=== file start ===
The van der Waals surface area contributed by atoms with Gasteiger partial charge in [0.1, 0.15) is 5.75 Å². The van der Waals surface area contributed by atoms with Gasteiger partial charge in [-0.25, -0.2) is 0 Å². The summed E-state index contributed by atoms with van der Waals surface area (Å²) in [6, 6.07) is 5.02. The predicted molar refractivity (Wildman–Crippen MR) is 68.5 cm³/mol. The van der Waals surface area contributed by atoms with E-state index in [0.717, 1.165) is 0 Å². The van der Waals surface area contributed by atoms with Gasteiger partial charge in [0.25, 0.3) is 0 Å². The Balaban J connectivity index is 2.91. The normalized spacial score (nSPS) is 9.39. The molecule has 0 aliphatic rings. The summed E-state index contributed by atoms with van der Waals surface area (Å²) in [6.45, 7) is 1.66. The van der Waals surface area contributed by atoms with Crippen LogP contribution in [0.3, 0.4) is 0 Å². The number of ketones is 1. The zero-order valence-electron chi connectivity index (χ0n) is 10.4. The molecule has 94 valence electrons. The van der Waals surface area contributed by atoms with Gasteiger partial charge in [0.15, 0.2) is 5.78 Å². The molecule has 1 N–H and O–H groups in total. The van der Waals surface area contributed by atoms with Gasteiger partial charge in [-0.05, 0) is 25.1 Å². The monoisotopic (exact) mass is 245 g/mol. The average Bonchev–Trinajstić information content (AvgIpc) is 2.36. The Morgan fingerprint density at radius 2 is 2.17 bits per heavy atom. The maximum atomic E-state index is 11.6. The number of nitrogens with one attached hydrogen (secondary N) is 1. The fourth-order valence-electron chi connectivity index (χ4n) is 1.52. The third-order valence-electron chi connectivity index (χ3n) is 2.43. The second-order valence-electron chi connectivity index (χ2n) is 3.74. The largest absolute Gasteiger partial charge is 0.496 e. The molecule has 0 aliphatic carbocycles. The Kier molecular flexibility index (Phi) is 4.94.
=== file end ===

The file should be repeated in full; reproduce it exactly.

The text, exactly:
The van der Waals surface area contributed by atoms with Gasteiger partial charge in [0.1, 0.15) is 5.75 Å². The van der Waals surface area contributed by atoms with Gasteiger partial charge in [-0.25, -0.2) is 0 Å². The summed E-state index contributed by atoms with van der Waals surface area (Å²) in [6, 6.07) is 5.02. The predicted molar refractivity (Wildman–Crippen MR) is 68.5 cm³/mol. The van der Waals surface area contributed by atoms with E-state index in [0.717, 1.165) is 0 Å². The van der Waals surface area contributed by atoms with Gasteiger partial charge in [0.25, 0.3) is 0 Å². The Balaban J connectivity index is 2.91. The normalized spacial score (nSPS) is 9.39. The molecule has 0 aliphatic rings. The summed E-state index contributed by atoms with van der Waals surface area (Å²) in [6.45, 7) is 1.66. The van der Waals surface area contributed by atoms with Crippen LogP contribution in [0.3, 0.4) is 0 Å². The number of ketones is 1. The zero-order valence-electron chi connectivity index (χ0n) is 10.4. The molecule has 94 valence electrons. The van der Waals surface area contributed by atoms with Gasteiger partial charge in [0.15, 0.2) is 5.78 Å². The molecule has 1 N–H and O–H groups in total. The van der Waals surface area contributed by atoms with Gasteiger partial charge in [-0.05, 0) is 25.1 Å². The monoisotopic (exact) mass is 245 g/mol. The average Bonchev–Trinajstić information content (AvgIpc) is 2.36. The Morgan fingerprint density at radius 2 is 2.17 bits per heavy atom. The maximum atomic E-state index is 11.6. The number of nitrogens with one attached hydrogen (secondary N) is 1. The fourth-order valence-electron chi connectivity index (χ4n) is 1.52. The third-order valence-electron chi connectivity index (χ3n) is 2.43. The second-order valence-electron chi connectivity index (χ2n) is 3.74. The largest absolute Gasteiger partial charge is 0.496 e. The molecule has 0 aliphatic carbocycles. The Kier molecular flexibility index (Phi) is 4.94.